What is DSL Internet? How Does DSL Work and How Fast

Work The internet travels by a lot of different ways: there’s coaxial (TV) cable internet, fancy fiber-optic cable internet, satellite internet, and DSL internet. DSL is typically one of the cheapest, most available options of these.


If you think about it, that makes sense: DSL is the OG of high-speed internet.

DSL has a lot going for it: it’s faster than dial-up; in a lot of cases it’s faster than satellite (and no latency for gamers); and it’s infrastructure makes it more available than either cable or fiber internet.

But how does DSL work exactly? What kind of speeds can you expect to get? What equipment will you need? And the most important questions of all: is DSL internet right for you and how do you get it if it is?

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How does DSL work?

Let’s start by understanding how DSL internet works a little better.

Both DSL and old-school dial-up internet use phone lines to connect you to the internet; but dial-up works on a frequency that prevents you from being able to be on the (landline) phone and the internet simultaneously.

Plus, every time you use the internet with dial-up, you need to re-connect.

With that said, there are a lot of types of DSL service, but only 2 concern us: ADSL and VDSL.

ADSL – asymmetrical digital subscriber line – gives you more bandwidth for downloads than for uploads. This means that your download speed – all the data coming to your device – will be faster than your upload speed – any data going from your device to the internet.

By doing this, you’re able to get faster download speeds than if your bandwidth was symmetrical (equal upload and download speeds).

VDSL – Very high bit-rate digital subscriber line – is newer, and the fastest form of DSL available. It provides considerably faster speeds than ADSL.

What equipment do you need?

When it comes to equipment, there isn’t much for you to do with DSL.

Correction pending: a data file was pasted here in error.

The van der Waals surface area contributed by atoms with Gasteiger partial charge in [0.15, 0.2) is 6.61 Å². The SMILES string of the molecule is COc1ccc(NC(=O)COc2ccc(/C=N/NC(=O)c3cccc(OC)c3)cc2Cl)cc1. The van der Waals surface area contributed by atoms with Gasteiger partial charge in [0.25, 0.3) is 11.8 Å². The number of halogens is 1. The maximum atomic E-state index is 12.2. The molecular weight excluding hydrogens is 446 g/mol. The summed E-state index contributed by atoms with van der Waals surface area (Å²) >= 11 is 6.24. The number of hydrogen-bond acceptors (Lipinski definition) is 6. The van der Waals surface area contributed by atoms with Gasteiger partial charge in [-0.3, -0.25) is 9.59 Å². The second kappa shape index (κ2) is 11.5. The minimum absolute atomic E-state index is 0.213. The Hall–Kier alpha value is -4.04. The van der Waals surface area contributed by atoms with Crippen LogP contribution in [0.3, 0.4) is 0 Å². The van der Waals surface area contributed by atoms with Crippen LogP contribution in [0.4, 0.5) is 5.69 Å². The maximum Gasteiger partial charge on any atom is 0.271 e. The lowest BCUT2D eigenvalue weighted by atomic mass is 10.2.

DSL Filter/Line splitter: As we touched on, this is a special filter that separates your phone line from your DSL. It allows you to use both simultaneously. It’s essentially an adapter that plugs into the phone jack in your wall.

If you have more than one landline phone, you’ll need to plug in a filter at every jack that’s connected to a phone so it doesn’t interfere. If you don’t have a landline at all, you just need one filter for your DSL connection to work.

DSL modem: You’ll receive a special modem from your internet service provider (ISP) that is specifically for DSL internet. A cable will run from your DSL filter to this modem.

Router: The router is what provides internet to your devices; if you want Wi-Fi, you’ll need a Wi-Fi router. Often, your ISP will provide this as well, usually for a monthly fee. You can also buy your own as long as it’s compatible with your provider. The DSL modem will connect to your router.

Landline phone jacks/wiring: Lastly, if your home isn’t wired for landline phones (it should be), you can’t use DSL internet until it is – it’s an essential part of the system.

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How fast is DSL?

Let’s clear something up quick: true DSL, while faster than dial-up by lightyears, is relatively slow – the fastest type (VDSL) caps out around 50Mbps or so.

However, most ISPs that offer DSL – often termed “broadband” – utilize as much technology as possible to boost that number up – which means their DSL offerings can reach as high as 100Mbps. 

So with that said, DSL occupies the middle-ground for speed. You can check out the table above for a quick comparison of the internet type to DSL, or keep reading for the breakdown.

Who is DSL best for?

DSL, in essence, is a great budget option and is especially best for those who live beyond the reach of cable internet – but aren’t so far out as to resort to satellite just yet.

How to get DSL internet

If you’ve decided that DSL is going to be the right option for you, how do you get it?

First, check out our guide to the best DSL internet providers. Then, dig into some individual reviews:

When you’re checking them out, compare on a few things: your budget, location, data caps, and hidden fees. Then, it’s time to call or order online.

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